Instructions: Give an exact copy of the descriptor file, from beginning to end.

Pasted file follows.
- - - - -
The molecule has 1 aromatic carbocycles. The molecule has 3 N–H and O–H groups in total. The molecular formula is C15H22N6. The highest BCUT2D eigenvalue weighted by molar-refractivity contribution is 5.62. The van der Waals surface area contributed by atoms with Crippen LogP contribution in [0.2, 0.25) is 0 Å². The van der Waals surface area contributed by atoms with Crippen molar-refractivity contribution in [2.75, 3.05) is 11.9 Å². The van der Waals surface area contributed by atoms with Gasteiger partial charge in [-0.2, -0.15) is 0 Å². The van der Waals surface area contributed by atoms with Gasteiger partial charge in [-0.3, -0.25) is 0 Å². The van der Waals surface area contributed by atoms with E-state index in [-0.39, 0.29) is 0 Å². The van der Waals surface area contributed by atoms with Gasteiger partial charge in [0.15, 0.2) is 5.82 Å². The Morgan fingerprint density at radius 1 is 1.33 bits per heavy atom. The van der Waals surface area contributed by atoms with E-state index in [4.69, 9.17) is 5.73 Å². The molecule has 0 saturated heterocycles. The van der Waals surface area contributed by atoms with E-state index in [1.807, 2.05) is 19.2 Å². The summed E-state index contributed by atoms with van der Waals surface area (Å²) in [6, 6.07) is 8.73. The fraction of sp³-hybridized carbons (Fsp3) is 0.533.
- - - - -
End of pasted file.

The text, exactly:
The molecule has 1 aromatic carbocycles. The molecule has 3 N–H and O–H groups in total. The molecular formula is C15H22N6. The highest BCUT2D eigenvalue weighted by molar-refractivity contribution is 5.62. The van der Waals surface area contributed by atoms with Crippen LogP contribution in [0.2, 0.25) is 0 Å². The van der Waals surface area contributed by atoms with Crippen molar-refractivity contribution in [2.75, 3.05) is 11.9 Å². The van der Waals surface area contributed by atoms with Gasteiger partial charge in [-0.2, -0.15) is 0 Å². The van der Waals surface area contributed by atoms with Gasteiger partial charge in [-0.3, -0.25) is 0 Å². The van der Waals surface area contributed by atoms with E-state index in [-0.39, 0.29) is 0 Å². The van der Waals surface area contributed by atoms with Gasteiger partial charge in [0.15, 0.2) is 5.82 Å². The Morgan fingerprint density at radius 1 is 1.33 bits per heavy atom. The van der Waals surface area contributed by atoms with E-state index in [4.69, 9.17) is 5.73 Å². The molecule has 0 saturated heterocycles. The van der Waals surface area contributed by atoms with E-state index in [1.807, 2.05) is 19.2 Å². The summed E-state index contributed by atoms with van der Waals surface area (Å²) in [6, 6.07) is 8.73. The fraction of sp³-hybridized carbons (Fsp3) is 0.533.